“True crime is an addiction, not unlike riding a rollercoaster.”
Back in October 2014, investigative reporter Sarah Koenig introduced the world to the story of Adnan Syed and Hae Min Lee. Koenig’s podcast Serial kicked off the true crime boom that will undoubtedly be remembered as one of the most dominant cultural trends of the mid-Noughties, delving into the 1999 murder of Baltimore high school student Lee and the subsequent murder conviction of Syed, her ex-boyfriend.
Now, new four-part HBO documentary series The Case Against Adnan Syed is taking us back to Baltimore to dig deeper into the circumstances surrounding Lee’s death, and the ensuing investigation that resulted in Syed being sentenced to life in prison. Executive produced by Jemima Khan and lawyer (and longtime Syed advocate) Rabia Chaudry, The Case Against Adnan Syed will air in the UK from 1 April, and contains several revelations that did not appear in Serial.
Since Serial first launched, of course, the world’s thirst for sophisticated true crime stories has proved unquenchable. It would now be entirely possible to spend all of one’s free time consuming true crime entertainment, from Making a Murderer and Dirty John to Abducted in Plain Sight and The Teacher’s Pet. And at a Q&A following a London screening of The Case Against Adnan Syed, the series’ Academy Award-nominated director Amy Berg shared her theory on why we’re so hooked on true crime podcasts and documentaries.
“I think that we want to feel safe, and I think that stories like this make us feel more aware of the potential harms of society,” she said.
Berg added that she had read “that true crime is an addiction, not unlike riding a rollercoaster. It does something to your brain that triggers this kind of addictive behaviour.”
Criminology expert Scott Bonn has compared the experience of watching or listening to a true crime story to riding on a rollercoaster. Just like rollercoasters allow us to experience physical fear while being reasonably certain that we’re not actually going to die, true crime stories provide viewers with an adrenaline rush – without exposing us to real violence or danger.
Research has neither proven nor disproven the theory that adrenaline rushes are addictive, but there is some evidence to suggest that when thrill seekers’ brains are stimulated like they would be during a ‘rush’, some parts of the brain linked to addiction are more active.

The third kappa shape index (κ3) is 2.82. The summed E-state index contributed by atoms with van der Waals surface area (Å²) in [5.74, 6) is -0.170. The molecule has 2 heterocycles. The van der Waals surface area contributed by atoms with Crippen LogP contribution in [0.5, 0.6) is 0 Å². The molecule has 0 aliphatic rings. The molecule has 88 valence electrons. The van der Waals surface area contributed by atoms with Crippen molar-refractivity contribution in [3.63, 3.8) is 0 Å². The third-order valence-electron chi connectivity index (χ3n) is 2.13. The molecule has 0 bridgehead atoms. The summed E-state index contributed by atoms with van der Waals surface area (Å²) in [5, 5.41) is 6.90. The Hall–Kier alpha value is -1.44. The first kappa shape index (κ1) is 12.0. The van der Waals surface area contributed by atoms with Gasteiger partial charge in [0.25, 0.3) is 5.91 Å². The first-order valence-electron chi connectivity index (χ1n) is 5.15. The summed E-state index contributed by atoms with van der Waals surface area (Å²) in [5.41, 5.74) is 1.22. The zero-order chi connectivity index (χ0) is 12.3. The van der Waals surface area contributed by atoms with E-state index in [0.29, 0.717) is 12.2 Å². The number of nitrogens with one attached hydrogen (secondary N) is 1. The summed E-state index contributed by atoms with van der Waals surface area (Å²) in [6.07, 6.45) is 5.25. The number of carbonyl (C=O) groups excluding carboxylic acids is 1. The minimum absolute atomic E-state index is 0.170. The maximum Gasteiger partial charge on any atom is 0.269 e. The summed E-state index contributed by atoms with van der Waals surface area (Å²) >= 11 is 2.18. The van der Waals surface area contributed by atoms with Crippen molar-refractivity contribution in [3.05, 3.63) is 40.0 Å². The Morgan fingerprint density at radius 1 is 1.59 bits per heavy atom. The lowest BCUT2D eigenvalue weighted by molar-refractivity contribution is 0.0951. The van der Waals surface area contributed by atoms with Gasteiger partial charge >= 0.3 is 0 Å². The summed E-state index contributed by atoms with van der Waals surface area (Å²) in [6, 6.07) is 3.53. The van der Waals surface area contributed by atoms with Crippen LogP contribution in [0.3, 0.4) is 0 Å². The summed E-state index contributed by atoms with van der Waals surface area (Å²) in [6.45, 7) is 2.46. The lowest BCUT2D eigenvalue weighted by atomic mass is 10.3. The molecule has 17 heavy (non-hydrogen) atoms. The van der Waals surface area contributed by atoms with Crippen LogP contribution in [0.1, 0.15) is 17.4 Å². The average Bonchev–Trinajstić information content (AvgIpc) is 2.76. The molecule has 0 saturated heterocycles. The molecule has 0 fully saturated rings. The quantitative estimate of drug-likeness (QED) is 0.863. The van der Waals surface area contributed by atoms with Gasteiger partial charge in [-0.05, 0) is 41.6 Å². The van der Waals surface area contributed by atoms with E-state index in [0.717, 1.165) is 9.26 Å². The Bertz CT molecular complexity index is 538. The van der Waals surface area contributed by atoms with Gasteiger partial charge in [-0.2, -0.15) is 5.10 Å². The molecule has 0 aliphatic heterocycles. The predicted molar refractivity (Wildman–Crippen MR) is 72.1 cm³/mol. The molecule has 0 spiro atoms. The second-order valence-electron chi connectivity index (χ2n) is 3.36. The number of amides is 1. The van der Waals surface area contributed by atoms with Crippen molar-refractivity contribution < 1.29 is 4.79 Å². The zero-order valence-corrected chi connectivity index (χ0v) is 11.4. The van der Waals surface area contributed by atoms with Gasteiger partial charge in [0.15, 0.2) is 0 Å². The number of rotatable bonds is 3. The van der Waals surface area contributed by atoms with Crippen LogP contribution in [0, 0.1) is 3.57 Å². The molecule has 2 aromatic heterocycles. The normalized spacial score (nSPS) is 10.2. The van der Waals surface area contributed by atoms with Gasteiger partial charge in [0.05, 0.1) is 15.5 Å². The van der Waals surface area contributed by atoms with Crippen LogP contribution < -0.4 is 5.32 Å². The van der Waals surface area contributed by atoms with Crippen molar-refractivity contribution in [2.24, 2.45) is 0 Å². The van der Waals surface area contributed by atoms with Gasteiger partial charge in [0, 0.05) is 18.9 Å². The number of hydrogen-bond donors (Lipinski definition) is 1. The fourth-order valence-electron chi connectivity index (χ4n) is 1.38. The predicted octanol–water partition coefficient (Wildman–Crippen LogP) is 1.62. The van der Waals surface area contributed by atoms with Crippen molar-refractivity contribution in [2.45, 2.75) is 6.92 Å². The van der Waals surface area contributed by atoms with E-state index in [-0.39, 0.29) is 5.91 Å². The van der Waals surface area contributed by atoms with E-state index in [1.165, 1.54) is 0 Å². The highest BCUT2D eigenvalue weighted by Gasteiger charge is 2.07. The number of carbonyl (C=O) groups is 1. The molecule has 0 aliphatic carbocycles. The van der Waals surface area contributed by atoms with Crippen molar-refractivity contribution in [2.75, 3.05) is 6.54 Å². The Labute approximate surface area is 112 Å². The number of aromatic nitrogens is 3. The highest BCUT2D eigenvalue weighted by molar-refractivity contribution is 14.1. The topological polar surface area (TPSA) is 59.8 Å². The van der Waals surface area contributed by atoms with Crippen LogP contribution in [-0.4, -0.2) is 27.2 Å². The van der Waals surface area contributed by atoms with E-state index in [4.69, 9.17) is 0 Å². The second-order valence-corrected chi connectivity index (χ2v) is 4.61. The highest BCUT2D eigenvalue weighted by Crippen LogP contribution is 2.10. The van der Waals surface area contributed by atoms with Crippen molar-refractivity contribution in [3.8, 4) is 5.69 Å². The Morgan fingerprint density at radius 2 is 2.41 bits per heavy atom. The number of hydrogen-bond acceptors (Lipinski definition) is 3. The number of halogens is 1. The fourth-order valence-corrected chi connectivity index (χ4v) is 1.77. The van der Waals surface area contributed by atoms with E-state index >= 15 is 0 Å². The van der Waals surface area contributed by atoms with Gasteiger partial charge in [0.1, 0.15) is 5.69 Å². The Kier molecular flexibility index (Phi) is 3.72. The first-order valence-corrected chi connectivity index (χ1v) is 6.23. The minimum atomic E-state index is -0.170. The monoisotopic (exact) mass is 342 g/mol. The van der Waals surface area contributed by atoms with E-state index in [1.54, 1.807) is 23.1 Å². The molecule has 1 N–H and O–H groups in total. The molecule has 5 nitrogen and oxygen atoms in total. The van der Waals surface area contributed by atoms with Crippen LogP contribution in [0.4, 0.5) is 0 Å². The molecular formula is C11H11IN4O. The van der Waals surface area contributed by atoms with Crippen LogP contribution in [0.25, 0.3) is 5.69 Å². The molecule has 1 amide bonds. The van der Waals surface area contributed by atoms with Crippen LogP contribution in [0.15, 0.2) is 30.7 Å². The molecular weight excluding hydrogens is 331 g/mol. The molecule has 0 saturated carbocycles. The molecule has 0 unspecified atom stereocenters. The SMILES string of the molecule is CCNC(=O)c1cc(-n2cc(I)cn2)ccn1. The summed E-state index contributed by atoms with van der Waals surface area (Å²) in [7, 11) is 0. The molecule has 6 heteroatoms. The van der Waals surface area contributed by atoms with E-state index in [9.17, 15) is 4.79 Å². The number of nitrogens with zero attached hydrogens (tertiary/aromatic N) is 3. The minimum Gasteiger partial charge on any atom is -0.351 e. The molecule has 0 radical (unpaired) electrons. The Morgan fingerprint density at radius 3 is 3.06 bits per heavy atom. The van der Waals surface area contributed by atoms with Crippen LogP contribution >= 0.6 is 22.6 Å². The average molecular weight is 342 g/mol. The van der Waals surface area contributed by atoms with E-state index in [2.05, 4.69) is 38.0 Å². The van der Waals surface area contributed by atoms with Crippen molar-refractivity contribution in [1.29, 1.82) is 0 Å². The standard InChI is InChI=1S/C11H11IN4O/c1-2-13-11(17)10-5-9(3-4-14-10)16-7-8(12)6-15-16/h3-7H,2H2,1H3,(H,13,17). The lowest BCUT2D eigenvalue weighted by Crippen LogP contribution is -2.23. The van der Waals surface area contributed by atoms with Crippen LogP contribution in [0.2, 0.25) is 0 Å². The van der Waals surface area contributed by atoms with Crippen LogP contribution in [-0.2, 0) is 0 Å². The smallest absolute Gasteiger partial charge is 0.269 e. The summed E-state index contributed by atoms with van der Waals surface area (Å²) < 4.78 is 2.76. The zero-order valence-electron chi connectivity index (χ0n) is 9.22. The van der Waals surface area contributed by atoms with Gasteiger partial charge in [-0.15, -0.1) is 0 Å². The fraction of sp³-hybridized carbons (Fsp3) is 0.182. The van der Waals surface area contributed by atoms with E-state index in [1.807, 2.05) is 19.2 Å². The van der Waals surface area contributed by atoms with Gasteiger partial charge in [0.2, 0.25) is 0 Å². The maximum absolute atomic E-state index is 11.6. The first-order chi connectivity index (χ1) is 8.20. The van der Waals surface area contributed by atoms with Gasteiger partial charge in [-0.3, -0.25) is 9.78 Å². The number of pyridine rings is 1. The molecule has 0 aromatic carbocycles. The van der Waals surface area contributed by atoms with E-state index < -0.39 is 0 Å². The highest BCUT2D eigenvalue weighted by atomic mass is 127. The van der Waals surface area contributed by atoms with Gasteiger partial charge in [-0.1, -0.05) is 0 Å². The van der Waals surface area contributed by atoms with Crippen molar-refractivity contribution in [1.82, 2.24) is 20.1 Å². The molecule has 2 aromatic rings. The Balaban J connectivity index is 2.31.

And while one might assume that watching true crime documentaries would result in a lot of paranoid viewers, Berg’s theory that they actually make us feel safer is a valid one. A 2010 study from the Social Psychological and Personality Science journal found that women are more likely to seek out true crime stories than men, and other research has shown that women are more likely than men to fear being victims of crime. This could suggest that we’re drawn to true crime content because we think – consciously or unconsciously – that the information it contains may help us protect ourselves in future.
Some people turn their noses up at true crime documentaries, believing that they reduce complex and upsetting cases to light entertainment for others to consume. However, Berg said she believes they can shine an important light on miscarriages of justice when handled correctly.
“I think it’s important that true crime keeps going like this, because I think there’s such a major problem with the justice system,” she said.
In the US, she added, there are very few prosecutors who are willing to re-try cases when a person has already been convicted – often because they claim there is a lack of new evidence. “But there’s so much evidence that’s been sitting in lockers for decades, and there are filmmakers who don’t want to forget about evidence that could help those in prison.”
The Case Against Adnan Syed contains important evidence that was not used in Syed’s original trial, Berg continued. In particular, one piece of evidence that now features in episode three of the documentary made her sit bolt upright when she first heard about it.
“I was alone on my sofa, and I just said, ‘what?’” she said. “We found stuff that I never knew existed.
“So there is new evidence – and hopefully we can use that evidence in a court of law down the line.”
The Case against Adnan Syed will air from 1 April on Sky Atlantic and NOW TV at 9pm, with the boxset available to stream in its entirety with NOW TV’s contract-free Entertainment Pass.
Images: HBO/Sky Atlantic/NOW TV, Getty Images